# Expression evaluates to a different number when made a function

The following expression evaluates to zero at large n when just using replacement, but if the same expression is defined as a function f[n], it suddenly evaluates to a nonzero number. Redefining the function by absorbing the denominator into Hypergeometric2F1Regularized again gives a vanishing answer. Applying N to all of these gives a nonzero answer. Is this an issue with precision control, and if so, how do I fix it, and which result should I trust?

exp = n^2/2 Gamma[n + 1/2]/Gamma[n + 2] Hypergeometric2F1[1, 1 - n, 2 + n, -1]
f[n_] := n^2/2 Gamma[n + 1/2]/Gamma[n + 2] Hypergeometric2F1[1, 1 - n, 2 + n, -1]
f1[n_] := n^2/2 Gamma[n + 1/2] Hypergeometric2F1Regularized[1, 1 - n, 2 + n, -1]
f1[n] == f[n] // FullSimplify
{exp /. {n -> 256.}, f[256.], f1[256.], N[exp /. {n -> 256}], N[f[256]], N[f1[256]]}


Output: {0., 109.439, 0., 109.439, 109.439, 109.439}.

• It should be mentioned that your code produces a warning about potential loss of precision (at least for me). Also, f[n]/.n->256. gives the same result as using exp, so I guess it's an issue with the expression being rewritten when n is used instead of a number. Lastly, why not simply use f[256] or N[f[256]]? - this way, you don't have any issues with machine precision numbers Sep 13, 2020 at 17:10
• @LukasLang yeah I guess I’m trying to understand the difference between all of these things. N[f[n]] seems to be extremely slow, but maybe that’s just a sign of the lack of precision in f[256.]. It looks like f[N[256,700]] actually works better, but I’m not yet sure how to interpret it. Sep 13, 2020 at 17:19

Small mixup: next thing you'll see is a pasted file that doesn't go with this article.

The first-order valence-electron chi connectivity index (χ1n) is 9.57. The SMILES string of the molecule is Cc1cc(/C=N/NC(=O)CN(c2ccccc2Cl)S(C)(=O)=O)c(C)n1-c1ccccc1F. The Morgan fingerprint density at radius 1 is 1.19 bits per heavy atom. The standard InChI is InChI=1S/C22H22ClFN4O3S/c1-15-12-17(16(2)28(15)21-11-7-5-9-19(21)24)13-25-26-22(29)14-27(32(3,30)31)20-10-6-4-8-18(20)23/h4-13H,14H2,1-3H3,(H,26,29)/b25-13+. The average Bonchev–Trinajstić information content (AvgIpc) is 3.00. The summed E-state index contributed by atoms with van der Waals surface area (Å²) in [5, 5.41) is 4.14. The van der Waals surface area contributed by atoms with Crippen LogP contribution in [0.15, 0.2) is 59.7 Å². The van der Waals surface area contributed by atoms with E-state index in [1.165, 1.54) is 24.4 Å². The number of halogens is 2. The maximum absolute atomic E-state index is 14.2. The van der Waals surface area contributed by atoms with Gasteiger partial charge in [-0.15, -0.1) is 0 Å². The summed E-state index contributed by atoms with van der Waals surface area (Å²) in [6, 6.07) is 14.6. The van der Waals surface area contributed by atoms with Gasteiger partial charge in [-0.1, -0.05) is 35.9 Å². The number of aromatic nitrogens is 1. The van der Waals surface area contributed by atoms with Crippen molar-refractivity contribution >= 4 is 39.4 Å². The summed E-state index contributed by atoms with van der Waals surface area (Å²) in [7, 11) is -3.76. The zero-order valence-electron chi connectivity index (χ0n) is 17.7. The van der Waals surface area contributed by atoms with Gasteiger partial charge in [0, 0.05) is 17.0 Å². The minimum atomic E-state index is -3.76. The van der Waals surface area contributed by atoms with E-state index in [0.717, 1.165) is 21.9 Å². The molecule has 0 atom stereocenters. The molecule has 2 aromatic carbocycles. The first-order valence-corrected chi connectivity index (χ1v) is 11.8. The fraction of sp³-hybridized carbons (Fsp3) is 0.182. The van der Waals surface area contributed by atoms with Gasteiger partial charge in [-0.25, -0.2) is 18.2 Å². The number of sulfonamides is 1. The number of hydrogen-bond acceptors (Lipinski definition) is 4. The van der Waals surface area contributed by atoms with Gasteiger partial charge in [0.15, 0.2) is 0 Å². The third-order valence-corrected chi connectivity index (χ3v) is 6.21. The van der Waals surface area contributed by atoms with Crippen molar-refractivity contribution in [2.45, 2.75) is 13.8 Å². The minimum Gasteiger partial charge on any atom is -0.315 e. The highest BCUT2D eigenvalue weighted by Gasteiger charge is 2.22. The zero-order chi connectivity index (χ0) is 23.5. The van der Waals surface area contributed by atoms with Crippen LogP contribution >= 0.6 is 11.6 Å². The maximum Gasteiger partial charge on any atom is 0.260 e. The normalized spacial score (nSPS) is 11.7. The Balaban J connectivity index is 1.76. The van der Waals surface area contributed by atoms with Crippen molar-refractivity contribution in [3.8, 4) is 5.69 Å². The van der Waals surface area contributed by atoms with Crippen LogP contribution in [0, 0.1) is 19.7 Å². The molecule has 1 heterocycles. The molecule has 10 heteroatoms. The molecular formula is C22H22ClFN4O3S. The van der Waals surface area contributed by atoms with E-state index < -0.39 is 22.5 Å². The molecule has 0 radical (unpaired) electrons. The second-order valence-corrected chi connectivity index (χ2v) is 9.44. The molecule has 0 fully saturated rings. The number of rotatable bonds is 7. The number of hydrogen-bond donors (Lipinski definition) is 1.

• Well, N[f[256]] uses exact numbers with infinite precision, f[N[256,700]] uses 700 digits of precision, and f[256.] less than 20. This should explain both the speed differences and the difference in the accuarcy of the results Sep 13, 2020 at 17:30

Clear["Global*"]

exp = n^2/2 Gamma[n + 1/2]/Gamma[n + 2] Hypergeometric2F1[1, 1 - n, 2 + n, -1];
f[n_] := n^2/2 Gamma[n + 1/2]/Gamma[n + 2] Hypergeometric2F1[1, 1 - n,
2 + n, -1]
f1[n_] := n^2/2 Gamma[n + 1/2] Hypergeometric2F1Regularized[1, 1 - n,
2 + n, -1]
f1[n] == f[n] // FullSimplify

(* True *)

{exp /. {n -> 256.}, f[256.], f1[256.], N[exp /. {n -> 256}], N[f[256]],
N[f1[256]]} // Quiet

(* {0., 109.439, 0., 109.439, 109.439, 109.439} *)


This is a precision issue with some representations (which alter the sequence of operations). Just avoid machine precision by using arbitrary-precision.

exp /. {{n -> 256.}, {n -> 256.015}, {n -> SetPrecision[256., 15]}} // Quiet

(* {0., 109.438999105, 109.438999105} *)

f1 /@ {256., 256.015, SetPrecision[256., 15]}

(* {0., 109.438999105, 109.438999105} *)

• Thanks, I wonder why the precision appears to be different when n is an argument of a function as opposed to replacement. Sep 14, 2020 at 19:12
• @level1807 That's not the issue. See my answer.
– Alan
Sep 15, 2020 at 11:45

This is fun. Let's make it even more mysterious:

Clear[n]
exp = n^2/2 Gamma[n + 1/2]/Gamma[n + 2] Hypergeometric2F1[1, 1 - n,
2 + n, -1]
"test with Block:"
Block[{n = 256.}, exp]  (* 0, with a warning *)
Block[{n = 256.},
n^2/2 Gamma[n + 1/2]/Gamma[n + 2] Hypergeometric2F1[1, 1 - n, 2 + n, -1]] (* 109.439 *)


Use Trace to see the divergence in evaluation:

Trace@Block[{n = 256.}, exp]
Trace@Block[{n = 256.},
n^2/2 Gamma[n + 1/2]/Gamma[n + 2] Hypergeometric2F1[1, 1 - n, 2 + n, -1]]


Bottom line: Use the one that does not give a warning. (And btw, you can evaluate the expression in pieces, which supports this.)

Clear[n]
expr = {n^2/2, Gamma[n + 1/2]/Gamma[n + 2], Hypergeometric2F1[1, 1 - n, 2 + n, -1]};
Times @@ (expr /. {n -> 256.})
`